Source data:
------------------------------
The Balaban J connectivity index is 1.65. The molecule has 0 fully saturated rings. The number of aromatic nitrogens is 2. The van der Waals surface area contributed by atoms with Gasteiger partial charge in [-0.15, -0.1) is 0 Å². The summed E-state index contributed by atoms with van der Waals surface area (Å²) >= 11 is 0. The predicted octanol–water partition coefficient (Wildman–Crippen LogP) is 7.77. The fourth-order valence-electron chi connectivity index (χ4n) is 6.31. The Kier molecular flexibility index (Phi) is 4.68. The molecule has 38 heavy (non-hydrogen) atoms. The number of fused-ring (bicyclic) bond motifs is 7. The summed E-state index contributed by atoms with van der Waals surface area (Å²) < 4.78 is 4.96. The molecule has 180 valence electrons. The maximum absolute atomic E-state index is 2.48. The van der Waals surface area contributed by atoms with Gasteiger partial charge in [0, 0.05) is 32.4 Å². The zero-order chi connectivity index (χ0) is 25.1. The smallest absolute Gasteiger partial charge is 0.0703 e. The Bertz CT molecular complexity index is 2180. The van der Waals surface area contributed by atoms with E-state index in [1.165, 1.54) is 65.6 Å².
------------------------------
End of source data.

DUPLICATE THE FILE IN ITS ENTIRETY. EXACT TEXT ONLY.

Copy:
The Balaban J connectivity index is 1.65. The molecule has 0 fully saturated rings. The number of aromatic nitrogens is 2. The van der Waals surface area contributed by atoms with Gasteiger partial charge in [-0.15, -0.1) is 0 Å². The summed E-state index contributed by atoms with van der Waals surface area (Å²) >= 11 is 0. The predicted octanol–water partition coefficient (Wildman–Crippen LogP) is 7.77. The fourth-order valence-electron chi connectivity index (χ4n) is 6.31. The Kier molecular flexibility index (Phi) is 4.68. The molecule has 38 heavy (non-hydrogen) atoms. The number of fused-ring (bicyclic) bond motifs is 7. The summed E-state index contributed by atoms with van der Waals surface area (Å²) < 4.78 is 4.96. The molecule has 180 valence electrons. The maximum absolute atomic E-state index is 2.48. The van der Waals surface area contributed by atoms with Gasteiger partial charge in [0, 0.05) is 32.4 Å². The zero-order chi connectivity index (χ0) is 25.1. The smallest absolute Gasteiger partial charge is 0.0703 e. The Bertz CT molecular complexity index is 2180. The van der Waals surface area contributed by atoms with E-state index in [1.165, 1.54) is 65.6 Å².